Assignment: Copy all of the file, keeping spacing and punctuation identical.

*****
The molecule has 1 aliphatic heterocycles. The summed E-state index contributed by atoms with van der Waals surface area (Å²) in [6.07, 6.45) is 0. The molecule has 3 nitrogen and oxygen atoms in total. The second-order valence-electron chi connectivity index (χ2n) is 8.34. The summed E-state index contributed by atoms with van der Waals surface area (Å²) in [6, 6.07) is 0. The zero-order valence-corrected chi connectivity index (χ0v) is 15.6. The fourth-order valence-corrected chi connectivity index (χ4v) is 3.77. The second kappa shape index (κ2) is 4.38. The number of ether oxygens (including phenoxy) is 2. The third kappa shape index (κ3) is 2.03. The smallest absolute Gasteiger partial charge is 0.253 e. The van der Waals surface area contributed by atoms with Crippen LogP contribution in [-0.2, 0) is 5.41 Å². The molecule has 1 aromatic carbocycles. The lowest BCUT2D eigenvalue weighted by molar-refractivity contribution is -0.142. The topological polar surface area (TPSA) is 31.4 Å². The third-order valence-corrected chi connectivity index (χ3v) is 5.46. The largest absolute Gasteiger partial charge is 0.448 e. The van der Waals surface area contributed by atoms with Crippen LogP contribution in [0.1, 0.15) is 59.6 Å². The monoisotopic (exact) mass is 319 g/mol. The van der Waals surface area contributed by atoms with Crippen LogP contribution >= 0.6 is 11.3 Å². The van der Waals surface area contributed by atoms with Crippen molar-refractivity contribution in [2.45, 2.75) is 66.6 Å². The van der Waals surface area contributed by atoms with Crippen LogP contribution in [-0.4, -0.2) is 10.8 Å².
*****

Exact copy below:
The molecule has 1 aliphatic heterocycles. The summed E-state index contributed by atoms with van der Waals surface area (Å²) in [6.07, 6.45) is 0. The molecule has 3 nitrogen and oxygen atoms in total. The second-order valence-electron chi connectivity index (χ2n) is 8.34. The summed E-state index contributed by atoms with van der Waals surface area (Å²) in [6, 6.07) is 0. The zero-order valence-corrected chi connectivity index (χ0v) is 15.6. The fourth-order valence-corrected chi connectivity index (χ4v) is 3.77. The second kappa shape index (κ2) is 4.38. The number of ether oxygens (including phenoxy) is 2. The third kappa shape index (κ3) is 2.03. The smallest absolute Gasteiger partial charge is 0.253 e. The van der Waals surface area contributed by atoms with Crippen LogP contribution in [-0.2, 0) is 5.41 Å². The molecule has 1 aromatic carbocycles. The lowest BCUT2D eigenvalue weighted by molar-refractivity contribution is -0.142. The topological polar surface area (TPSA) is 31.4 Å². The third-order valence-corrected chi connectivity index (χ3v) is 5.46. The largest absolute Gasteiger partial charge is 0.448 e. The van der Waals surface area contributed by atoms with Crippen LogP contribution in [0.1, 0.15) is 59.6 Å². The monoisotopic (exact) mass is 319 g/mol. The van der Waals surface area contributed by atoms with Crippen LogP contribution >= 0.6 is 11.3 Å². The van der Waals surface area contributed by atoms with Crippen molar-refractivity contribution in [2.45, 2.75) is 66.6 Å². The van der Waals surface area contributed by atoms with Crippen LogP contribution in [-0.4, -0.2) is 10.8 Å².